There were some excellent comments on The Great Adventure so I thought I should set the record straight on transport in HK.
Hong Kong has a first-rate Mass Transit Railway system. I never hesitate to jump on the MTR. There seems to be a growing trend to whinge about it. Compared to London’s underground however this is a cheap, efficient and modern system. I rarely have to wait more than a few minutes for a train. Above all I regard this as the safest means of public transport.
Taxis are pot luck. There are some excellent taxi drivers and there are some downright awful ones. They do not earn a lot and so many work a double shift. If you get someone at the end of a sixteen hour shift it can be scary as they tend to nod off. Tell them a few jokes to keep them awake. “A Cantonese, a Mainlander and a Macanese go into a bar….” You know the sort of thing.
Some know their way around extremely well. Some know less than I do. Passengers expect to get by not just in Cantonese but Mandarin and English. Quite a few of the taxi drivers have more than passable English. Some can grunt in several languages and a few are just miserable old gits who should never be in a customer-facing job. They are good value for money compared with London. Never underestimate a taxi driver. It could be Fred Housego.
The buses come in varying shapes and sizes. The most dangerous are the green and red tops. These are mini-buses that seem to be driven by would-be F1 drivers. Sadly their driving skills are not up to the same standard. Many should never have been given a PSV licence. I avoid these like the Ebola virus. If I ever decide that I want to be driven into oblivion, Thelma and Louise style, then I know how to go about it. Get on a green top and tell the driver to ‘go for it’.
And then there are the big buses. Mrs. Ha claims that a half-brother of hers (I don’t know what the other half was) was a bus driver. Sadly he was partially sighted. Miraculously he seems to have avoided wiping out his passengers. My guess is that his eyesight was so bad that he probably drove at a snail’s pace. This has convinced me that there is no sight test for bus drivers. Or it may go something along the lines of:
“Can you see that bus, ah Wong?”
“You mean that red blob over there?”
“Good enough. Off you go. Be careful out there. There are a lot of crazy sighted people about.”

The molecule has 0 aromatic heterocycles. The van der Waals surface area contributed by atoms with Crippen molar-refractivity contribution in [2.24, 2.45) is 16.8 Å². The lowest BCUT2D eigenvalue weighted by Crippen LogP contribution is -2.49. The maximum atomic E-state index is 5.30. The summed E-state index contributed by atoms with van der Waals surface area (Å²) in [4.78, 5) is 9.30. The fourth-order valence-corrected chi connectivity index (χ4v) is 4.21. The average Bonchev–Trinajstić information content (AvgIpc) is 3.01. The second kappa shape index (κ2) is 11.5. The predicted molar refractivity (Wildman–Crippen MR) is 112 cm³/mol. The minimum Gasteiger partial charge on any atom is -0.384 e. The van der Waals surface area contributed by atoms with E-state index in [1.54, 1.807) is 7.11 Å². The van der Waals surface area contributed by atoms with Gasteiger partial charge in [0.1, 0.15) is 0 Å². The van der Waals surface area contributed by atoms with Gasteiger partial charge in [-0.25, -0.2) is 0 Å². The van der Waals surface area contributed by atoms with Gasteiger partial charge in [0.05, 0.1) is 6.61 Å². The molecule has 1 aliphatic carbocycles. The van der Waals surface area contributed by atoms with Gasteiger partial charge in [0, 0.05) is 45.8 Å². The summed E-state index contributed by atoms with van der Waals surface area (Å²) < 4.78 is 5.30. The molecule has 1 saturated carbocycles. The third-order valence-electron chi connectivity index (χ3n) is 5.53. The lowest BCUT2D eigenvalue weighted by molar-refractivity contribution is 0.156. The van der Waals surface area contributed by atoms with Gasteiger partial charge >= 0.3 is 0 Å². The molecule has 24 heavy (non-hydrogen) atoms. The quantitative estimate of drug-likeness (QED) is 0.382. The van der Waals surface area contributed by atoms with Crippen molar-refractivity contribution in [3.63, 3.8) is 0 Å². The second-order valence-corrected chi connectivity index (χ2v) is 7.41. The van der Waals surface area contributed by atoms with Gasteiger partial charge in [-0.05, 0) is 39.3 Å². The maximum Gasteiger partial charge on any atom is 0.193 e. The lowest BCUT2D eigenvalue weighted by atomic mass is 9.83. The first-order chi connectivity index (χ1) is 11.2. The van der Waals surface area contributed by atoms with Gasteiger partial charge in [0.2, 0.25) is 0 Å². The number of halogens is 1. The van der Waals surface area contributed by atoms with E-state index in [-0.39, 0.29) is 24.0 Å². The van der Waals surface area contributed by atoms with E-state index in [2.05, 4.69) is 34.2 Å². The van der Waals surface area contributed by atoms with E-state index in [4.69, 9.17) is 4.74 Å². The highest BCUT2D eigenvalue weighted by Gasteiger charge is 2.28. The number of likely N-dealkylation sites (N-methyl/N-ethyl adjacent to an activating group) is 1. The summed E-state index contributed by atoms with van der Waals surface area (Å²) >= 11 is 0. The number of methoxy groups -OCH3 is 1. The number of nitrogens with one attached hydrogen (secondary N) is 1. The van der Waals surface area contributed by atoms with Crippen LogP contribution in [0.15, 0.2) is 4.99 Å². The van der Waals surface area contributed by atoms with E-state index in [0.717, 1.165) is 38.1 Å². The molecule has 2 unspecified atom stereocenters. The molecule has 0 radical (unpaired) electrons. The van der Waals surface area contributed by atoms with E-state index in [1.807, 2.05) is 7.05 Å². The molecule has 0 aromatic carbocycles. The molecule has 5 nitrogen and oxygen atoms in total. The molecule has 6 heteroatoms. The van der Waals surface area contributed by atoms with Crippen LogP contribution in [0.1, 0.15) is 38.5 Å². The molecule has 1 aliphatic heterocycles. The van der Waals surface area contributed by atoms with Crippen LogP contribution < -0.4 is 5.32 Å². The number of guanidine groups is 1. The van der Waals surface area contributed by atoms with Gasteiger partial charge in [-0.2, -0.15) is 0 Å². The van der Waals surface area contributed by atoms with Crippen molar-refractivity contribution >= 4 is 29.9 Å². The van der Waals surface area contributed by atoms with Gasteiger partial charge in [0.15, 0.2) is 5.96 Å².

My fundamental gripe about the buses is their redundancy. They never go where I want to go when I want to go. Sai Kung to Nam Sang Wai isn’t a regular route although it should be. “Can we be there for sun up, driver?” is likely to get you short shrift. A lot of the buses have seen better days and have exhaust systems on a par with a herd of Friesians. The clue is the Victoria Regina crest on the side. (I checked very, very carefully that the spellchecker wasn’t going to embarrass me there – we don’t want The Regina Monologues. No Sex please, we’re British.)
There are some nice bright, shiny red ones about. These are allegedly Eco-friendly, whoever Eco is. I think his first name is Umberto.
You may note that these are proper Chinese buses with the writing going the ‘wrong way’.
And that just leaves the trams. These are fun if you wish to play sardines and are no more than 4′ 6″ tall. If like me you are 6′ 4″ tall you will spend the entire journey bent double. They have turnstiles like the old football stadium ones. Getting on at the back is no guarantee that you will be able to get off at the front. You will have to spear-tackle 40 or 50 old ladies with shopping trolleys to do so. This is frowned upon in polite circles. Their main attraction is their cost. You can probably go the equivalent of a full circumnavigation of the equator for about five quid. When I searched my catalogue of images for a HK Tram I discovered to my amusement that the only image with the keyword tram was this one:
Which just goes to show that the system isn’t perfect. This is in fact as you can clearly see a cross-section of a bus driver’s brain folded out to create a Rohrschach test. If you look at it and shout ‘BUS!’ then you have passed the test and you get a PSV licence.
I imagine by now that you feel reasonably well-equipped to answer any question life may throw at you about public transport in HK.
Many of you however may still be wondering what happened to the M washing machine. Well I am pleased to tell you that the saga is about to reach a conclusion. M have agreed to take the 35th machine away and give Mrs. Ha her (= my) money back. It will probably be recycled as a green-top minibus. And we shall doubtless end up with another Z. Isn’t life grand? Who would have thought buying a washing machine could be so much fun.